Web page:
Monday, December 07, 2015

Donald Trump Hands a Victory to ISIS

There is probably nothing that ISIS wants more than to be able to depict its actions as defending Islam (certainly its virulent version of Islam) against a war brought by the United States and other "Christian" nations.  Even Republicans - such as even the usually cretinous George W. Bush - have taken pains to separate Al Qaeda and now, ISIS from all of Islam.  Yet today, Donald Trump more or less declared war n all Muslims and  called for the "total and complete shutdown of Muslims entering the United States."  Not surprisingly, Trump cited "research" from a certified hate group as backing his statements. Trump's declaration no doubt is playing well with the ugliest, knuckle dragging elements of the GOP base.  But it is probably being welcomed with even more excitement in ISIS leadership circles.  The question now becomes whether or not the mainline GOP (to the extent it still exists) will at last grow the spine to loudly and repeatedly condemn Trump and his followers.  A piece in Politico looks at Trump's poorly thought through declaration.  Here are highlights:

Donald Trump on Monday said there should be a "total and complete shutdown of Muslims entering the United States," a surprising escalation of rhetoric—even for him.

The brash GOP front-runner, increasingly desperate to hold on to his position atop the field, emailed out the statement just hours after a new poll showed Ted Cruz overtaking him for the first time in Iowa, where the first-in-the-nation caucuses are less than two months away (a second poll of likely Iowa GOP caucus-goers released Monday afternoon showed Trump maintaining his lead in Iowa).

Doubling down on the signature demagoguery that has enraged liberals and many moderate Republicans but endeared him to the conservative base, Trump said that the U.S. should stop all Muslims from entering the country in response to the ISIL-coordinated attacks in Paris and last week’s ISIL-inspired shooting in San Bernardino carried out by a Muslim husband and wife who became radicalized.

Trump’s statement, without citing a study, said that Pew Research had found that “there is great hatred towards Americans by large segments of the Muslim population.” Trump’s aides promoted the statement on Twitter. 

Even though Trump aide Daniel Scavino had tweeted the statement, Trump’s campaign fielded a number of calls from reporters wanting to confirm that the statement was real—a sign of the outlandish nature of this latest proposal, even from a candidate who has been uniquely audacious in stretching the boundaries of political decorum and the standard Republican orthodoxies on policy.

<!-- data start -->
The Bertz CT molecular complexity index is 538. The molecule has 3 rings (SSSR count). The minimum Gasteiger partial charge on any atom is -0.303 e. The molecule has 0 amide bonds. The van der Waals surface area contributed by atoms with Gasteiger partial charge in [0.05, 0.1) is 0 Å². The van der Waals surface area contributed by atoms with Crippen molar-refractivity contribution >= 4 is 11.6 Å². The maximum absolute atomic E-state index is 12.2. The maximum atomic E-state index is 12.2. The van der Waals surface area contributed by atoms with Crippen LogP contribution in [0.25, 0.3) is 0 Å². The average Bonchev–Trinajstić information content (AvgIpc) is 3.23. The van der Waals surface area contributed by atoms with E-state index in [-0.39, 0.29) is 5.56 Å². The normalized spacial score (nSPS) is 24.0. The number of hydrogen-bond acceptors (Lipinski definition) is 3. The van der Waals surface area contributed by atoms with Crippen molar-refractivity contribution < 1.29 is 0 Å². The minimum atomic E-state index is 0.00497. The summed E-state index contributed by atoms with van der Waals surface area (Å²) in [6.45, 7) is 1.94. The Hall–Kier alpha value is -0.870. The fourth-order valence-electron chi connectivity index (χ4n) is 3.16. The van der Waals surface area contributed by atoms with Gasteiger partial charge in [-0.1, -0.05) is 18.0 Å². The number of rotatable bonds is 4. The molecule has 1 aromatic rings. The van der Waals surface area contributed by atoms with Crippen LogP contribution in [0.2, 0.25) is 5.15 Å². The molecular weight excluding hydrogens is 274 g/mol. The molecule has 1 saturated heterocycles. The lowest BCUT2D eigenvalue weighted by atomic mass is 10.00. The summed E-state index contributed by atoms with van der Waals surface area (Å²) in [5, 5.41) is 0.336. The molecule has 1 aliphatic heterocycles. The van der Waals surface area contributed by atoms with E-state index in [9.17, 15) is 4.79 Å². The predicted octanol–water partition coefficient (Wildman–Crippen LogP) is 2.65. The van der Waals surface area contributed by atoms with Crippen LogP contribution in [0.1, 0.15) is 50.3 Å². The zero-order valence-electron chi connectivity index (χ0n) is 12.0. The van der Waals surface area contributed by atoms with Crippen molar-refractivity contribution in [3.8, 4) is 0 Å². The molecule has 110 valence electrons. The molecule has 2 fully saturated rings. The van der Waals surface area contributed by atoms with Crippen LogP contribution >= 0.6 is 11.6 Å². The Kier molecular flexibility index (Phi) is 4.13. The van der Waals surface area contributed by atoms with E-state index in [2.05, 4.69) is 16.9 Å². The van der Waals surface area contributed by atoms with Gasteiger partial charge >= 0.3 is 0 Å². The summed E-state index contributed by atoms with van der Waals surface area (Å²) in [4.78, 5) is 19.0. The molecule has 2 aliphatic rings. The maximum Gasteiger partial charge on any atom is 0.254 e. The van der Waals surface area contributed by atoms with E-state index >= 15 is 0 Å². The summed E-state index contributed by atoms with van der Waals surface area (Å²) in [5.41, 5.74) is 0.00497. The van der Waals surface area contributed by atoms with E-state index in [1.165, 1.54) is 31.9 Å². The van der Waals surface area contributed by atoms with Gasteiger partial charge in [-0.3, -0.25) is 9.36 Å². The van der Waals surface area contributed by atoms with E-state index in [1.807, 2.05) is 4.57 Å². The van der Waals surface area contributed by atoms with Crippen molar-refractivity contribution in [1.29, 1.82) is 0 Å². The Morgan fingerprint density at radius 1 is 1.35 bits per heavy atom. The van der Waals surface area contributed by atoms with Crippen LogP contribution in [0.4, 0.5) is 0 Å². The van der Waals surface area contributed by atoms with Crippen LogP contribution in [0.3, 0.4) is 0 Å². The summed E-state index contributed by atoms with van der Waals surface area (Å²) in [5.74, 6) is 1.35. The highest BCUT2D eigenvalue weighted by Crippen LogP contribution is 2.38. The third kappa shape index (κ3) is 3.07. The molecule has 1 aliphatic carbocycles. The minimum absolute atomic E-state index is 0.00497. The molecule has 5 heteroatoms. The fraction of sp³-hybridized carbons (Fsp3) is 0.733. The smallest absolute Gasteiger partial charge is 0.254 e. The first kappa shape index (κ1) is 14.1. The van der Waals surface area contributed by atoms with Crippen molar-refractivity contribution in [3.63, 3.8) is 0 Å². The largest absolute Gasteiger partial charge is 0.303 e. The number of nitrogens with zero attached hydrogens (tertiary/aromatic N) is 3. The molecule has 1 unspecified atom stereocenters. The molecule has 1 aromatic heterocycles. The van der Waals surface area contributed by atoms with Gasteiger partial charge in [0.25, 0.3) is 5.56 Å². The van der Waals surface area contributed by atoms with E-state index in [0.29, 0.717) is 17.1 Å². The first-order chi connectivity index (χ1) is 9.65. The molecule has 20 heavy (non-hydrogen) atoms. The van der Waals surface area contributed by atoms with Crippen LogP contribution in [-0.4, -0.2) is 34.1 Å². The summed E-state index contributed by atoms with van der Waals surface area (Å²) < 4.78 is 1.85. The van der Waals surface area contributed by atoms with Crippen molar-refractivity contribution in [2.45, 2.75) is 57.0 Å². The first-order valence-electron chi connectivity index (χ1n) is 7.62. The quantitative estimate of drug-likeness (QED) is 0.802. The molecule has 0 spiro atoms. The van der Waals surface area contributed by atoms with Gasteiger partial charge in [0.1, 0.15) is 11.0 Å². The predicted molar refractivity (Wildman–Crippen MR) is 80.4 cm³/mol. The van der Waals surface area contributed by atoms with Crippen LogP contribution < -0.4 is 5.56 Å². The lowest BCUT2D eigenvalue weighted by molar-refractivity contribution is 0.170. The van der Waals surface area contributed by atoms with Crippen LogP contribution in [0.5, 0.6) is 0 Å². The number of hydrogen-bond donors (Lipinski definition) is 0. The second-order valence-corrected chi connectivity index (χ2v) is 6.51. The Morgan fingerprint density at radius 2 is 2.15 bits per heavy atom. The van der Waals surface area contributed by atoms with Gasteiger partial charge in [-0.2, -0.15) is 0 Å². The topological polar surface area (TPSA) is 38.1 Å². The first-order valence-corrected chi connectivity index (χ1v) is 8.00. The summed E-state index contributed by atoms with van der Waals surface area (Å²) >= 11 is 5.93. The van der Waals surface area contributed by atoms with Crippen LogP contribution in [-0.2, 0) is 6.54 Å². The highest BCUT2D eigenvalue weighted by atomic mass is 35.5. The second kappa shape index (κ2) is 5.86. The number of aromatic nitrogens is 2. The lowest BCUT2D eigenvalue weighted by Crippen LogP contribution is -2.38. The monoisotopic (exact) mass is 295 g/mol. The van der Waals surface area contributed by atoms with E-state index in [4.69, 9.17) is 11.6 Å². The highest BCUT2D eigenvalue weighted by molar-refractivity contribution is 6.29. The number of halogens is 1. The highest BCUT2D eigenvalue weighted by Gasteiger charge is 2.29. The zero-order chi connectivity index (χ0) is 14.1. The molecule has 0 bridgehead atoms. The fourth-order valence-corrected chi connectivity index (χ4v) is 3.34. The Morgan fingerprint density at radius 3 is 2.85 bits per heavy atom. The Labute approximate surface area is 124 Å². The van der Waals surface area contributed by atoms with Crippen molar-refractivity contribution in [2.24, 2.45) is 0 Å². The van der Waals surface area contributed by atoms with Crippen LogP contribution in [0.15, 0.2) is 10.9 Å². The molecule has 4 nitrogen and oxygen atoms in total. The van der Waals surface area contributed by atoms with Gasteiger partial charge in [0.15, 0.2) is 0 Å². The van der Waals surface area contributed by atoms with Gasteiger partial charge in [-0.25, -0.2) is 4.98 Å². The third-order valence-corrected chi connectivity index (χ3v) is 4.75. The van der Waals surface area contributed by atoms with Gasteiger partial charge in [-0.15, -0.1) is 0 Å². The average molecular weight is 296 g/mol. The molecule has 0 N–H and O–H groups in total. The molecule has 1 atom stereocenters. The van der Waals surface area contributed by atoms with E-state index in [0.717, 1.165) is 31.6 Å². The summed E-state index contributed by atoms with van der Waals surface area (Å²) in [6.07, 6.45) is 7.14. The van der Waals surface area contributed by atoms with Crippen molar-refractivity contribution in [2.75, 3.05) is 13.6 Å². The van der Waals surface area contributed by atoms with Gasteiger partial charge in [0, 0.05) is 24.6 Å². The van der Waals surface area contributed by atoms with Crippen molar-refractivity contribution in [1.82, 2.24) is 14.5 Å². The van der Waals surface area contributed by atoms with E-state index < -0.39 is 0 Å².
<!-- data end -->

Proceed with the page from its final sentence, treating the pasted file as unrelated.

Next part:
But the statement, Trump’s campaign confirmed, was true. A spokeswoman, when asked what inspired the comments, said Trump commented, “death.”

To clear up any doubts, Trump himself tweeted moments later: “Just put out a very important policy statement regarding the influx of hatred and danger coming into out country. We must be vigilant.”

Once again, Trump’s extreme positioning on an issue forced his GOP rivals to weigh in, further fanning attention Trump’s way.

Jeb Bush quickly spoke out on Twitter, saying, “Donald Trump is unhinged. His ‘policy’ proposals are not serious.”

New Jersey Gov. Chris Christie called Trump’s statement “a ridiculous view” and chalked it up to his lack of political experience.

Ohio Gov. John Kasich, who unlike Cruz and Rubio isn’t making a serious play for Trump voters, slammed the rhetoric as “just more of the outrageous divisiveness that characterizes his every breath and another reason why he is entirely unsuited to lead the United States.”

The statement also drew fire from South Carolina Sen. Lindsey Graham, who tweeted, “@realDonaldTrump has gone from making absurd comments to being downright dangerous with his bombastic rhetoric.”

Trump's proposal, which would seemingly violate the First Amendment's protection of religious freedom, also comes on the anniversary of Pearl Harbor, an attack that ultimately led to the internment of Japanese Americans during World War Two.

Incredulous as so many were upon hearing Trump's proposal, a longtime political operative who knows Trump well saw a cunning political ploy aimed at solidifying the billionaire's standing with the GOP base.

"He knows that by driving a wedge like this, he'll win the Republican primary," the operative said. "This is a base that is almost completely opposed to resettling any Syrian refugees in the U.S. He's locking down that real estate, forcing his rivals to scramble to figure out their own positioning and he's setting the agenda once again.  "He knows the xenophobia thing works with the Republican base. It just does."

Trump’s statement also quoted a study by the Center for Security Policy that claimed, "'25% of those polled agreed that violence against Americans here in the United States is justified as part of the global Jihad.'" The CSP is designated a hate group by the Southern Poverty Law Center.

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